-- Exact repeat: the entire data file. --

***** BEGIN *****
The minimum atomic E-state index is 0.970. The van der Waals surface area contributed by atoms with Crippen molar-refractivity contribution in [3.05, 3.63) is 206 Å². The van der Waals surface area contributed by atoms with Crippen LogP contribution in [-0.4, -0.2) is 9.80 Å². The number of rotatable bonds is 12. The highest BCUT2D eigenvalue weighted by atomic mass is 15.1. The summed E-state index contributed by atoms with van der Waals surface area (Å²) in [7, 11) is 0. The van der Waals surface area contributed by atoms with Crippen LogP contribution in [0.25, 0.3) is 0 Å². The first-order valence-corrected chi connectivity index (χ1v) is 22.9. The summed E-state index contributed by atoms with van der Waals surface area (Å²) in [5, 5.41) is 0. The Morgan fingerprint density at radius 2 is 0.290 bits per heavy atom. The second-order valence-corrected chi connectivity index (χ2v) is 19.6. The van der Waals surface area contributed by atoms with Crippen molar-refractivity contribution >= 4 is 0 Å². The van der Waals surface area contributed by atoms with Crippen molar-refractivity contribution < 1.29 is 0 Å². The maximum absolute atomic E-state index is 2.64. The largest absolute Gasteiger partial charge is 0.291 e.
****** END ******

The minimum atomic E-state index is 0.970. The van der Waals surface area contributed by atoms with Crippen molar-refractivity contribution in [3.05, 3.63) is 206 Å². The van der Waals surface area contributed by atoms with Crippen LogP contribution in [-0.4, -0.2) is 9.80 Å². The number of rotatable bonds is 12. The highest BCUT2D eigenvalue weighted by atomic mass is 15.1. The summed E-state index contributed by atoms with van der Waals surface area (Å²) in [7, 11) is 0. The van der Waals surface area contributed by atoms with Crippen LogP contribution in [0.25, 0.3) is 0 Å². The first-order valence-corrected chi connectivity index (χ1v) is 22.9. The summed E-state index contributed by atoms with van der Waals surface area (Å²) in [5, 5.41) is 0. The Morgan fingerprint density at radius 2 is 0.290 bits per heavy atom. The second-order valence-corrected chi connectivity index (χ2v) is 19.6. The van der Waals surface area contributed by atoms with Crippen molar-refractivity contribution >= 4 is 0 Å². The van der Waals surface area contributed by atoms with Crippen molar-refractivity contribution < 1.29 is 0 Å². The maximum absolute atomic E-state index is 2.64. The largest absolute Gasteiger partial charge is 0.291 e.